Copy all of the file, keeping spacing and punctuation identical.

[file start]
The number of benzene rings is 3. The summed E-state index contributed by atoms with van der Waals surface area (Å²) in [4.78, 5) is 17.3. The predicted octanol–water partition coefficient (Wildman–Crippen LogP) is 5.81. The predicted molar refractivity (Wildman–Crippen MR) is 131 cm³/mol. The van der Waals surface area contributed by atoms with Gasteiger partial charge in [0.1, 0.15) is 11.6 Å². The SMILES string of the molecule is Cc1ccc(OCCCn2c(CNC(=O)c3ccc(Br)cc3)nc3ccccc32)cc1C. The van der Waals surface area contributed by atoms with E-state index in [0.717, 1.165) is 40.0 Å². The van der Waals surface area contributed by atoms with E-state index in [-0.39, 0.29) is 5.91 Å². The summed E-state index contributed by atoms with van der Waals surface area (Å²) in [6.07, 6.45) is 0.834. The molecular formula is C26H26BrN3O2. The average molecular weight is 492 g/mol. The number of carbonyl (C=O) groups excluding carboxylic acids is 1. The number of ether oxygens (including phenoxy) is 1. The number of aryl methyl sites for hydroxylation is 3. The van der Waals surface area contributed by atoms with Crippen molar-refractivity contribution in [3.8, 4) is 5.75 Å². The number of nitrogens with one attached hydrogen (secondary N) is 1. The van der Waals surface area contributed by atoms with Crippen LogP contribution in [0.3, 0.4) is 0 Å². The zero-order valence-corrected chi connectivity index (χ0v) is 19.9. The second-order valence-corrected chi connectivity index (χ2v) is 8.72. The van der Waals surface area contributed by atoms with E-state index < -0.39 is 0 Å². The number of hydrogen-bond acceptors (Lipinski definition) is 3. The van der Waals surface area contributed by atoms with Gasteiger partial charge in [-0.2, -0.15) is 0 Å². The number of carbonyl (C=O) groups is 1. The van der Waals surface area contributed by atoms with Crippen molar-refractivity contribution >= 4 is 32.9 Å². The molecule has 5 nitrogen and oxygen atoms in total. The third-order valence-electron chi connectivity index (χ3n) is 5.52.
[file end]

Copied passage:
The number of benzene rings is 3. The summed E-state index contributed by atoms with van der Waals surface area (Å²) in [4.78, 5) is 17.3. The predicted octanol–water partition coefficient (Wildman–Crippen LogP) is 5.81. The predicted molar refractivity (Wildman–Crippen MR) is 131 cm³/mol. The van der Waals surface area contributed by atoms with Gasteiger partial charge in [0.1, 0.15) is 11.6 Å². The SMILES string of the molecule is Cc1ccc(OCCCn2c(CNC(=O)c3ccc(Br)cc3)nc3ccccc32)cc1C. The van der Waals surface area contributed by atoms with E-state index in [0.717, 1.165) is 40.0 Å². The van der Waals surface area contributed by atoms with E-state index in [-0.39, 0.29) is 5.91 Å². The summed E-state index contributed by atoms with van der Waals surface area (Å²) in [6.07, 6.45) is 0.834. The molecular formula is C26H26BrN3O2. The average molecular weight is 492 g/mol. The number of carbonyl (C=O) groups excluding carboxylic acids is 1. The number of ether oxygens (including phenoxy) is 1. The number of aryl methyl sites for hydroxylation is 3. The van der Waals surface area contributed by atoms with Crippen molar-refractivity contribution in [3.8, 4) is 5.75 Å². The number of nitrogens with one attached hydrogen (secondary N) is 1. The van der Waals surface area contributed by atoms with Crippen LogP contribution in [0.3, 0.4) is 0 Å². The zero-order valence-corrected chi connectivity index (χ0v) is 19.9. The second-order valence-corrected chi connectivity index (χ2v) is 8.72. The van der Waals surface area contributed by atoms with E-state index < -0.39 is 0 Å². The number of hydrogen-bond acceptors (Lipinski definition) is 3. The van der Waals surface area contributed by atoms with Gasteiger partial charge in [-0.2, -0.15) is 0 Å². The number of carbonyl (C=O) groups is 1. The van der Waals surface area contributed by atoms with Crippen molar-refractivity contribution >= 4 is 32.9 Å². The molecule has 5 nitrogen and oxygen atoms in total. The third-order valence-electron chi connectivity index (χ3n) is 5.52.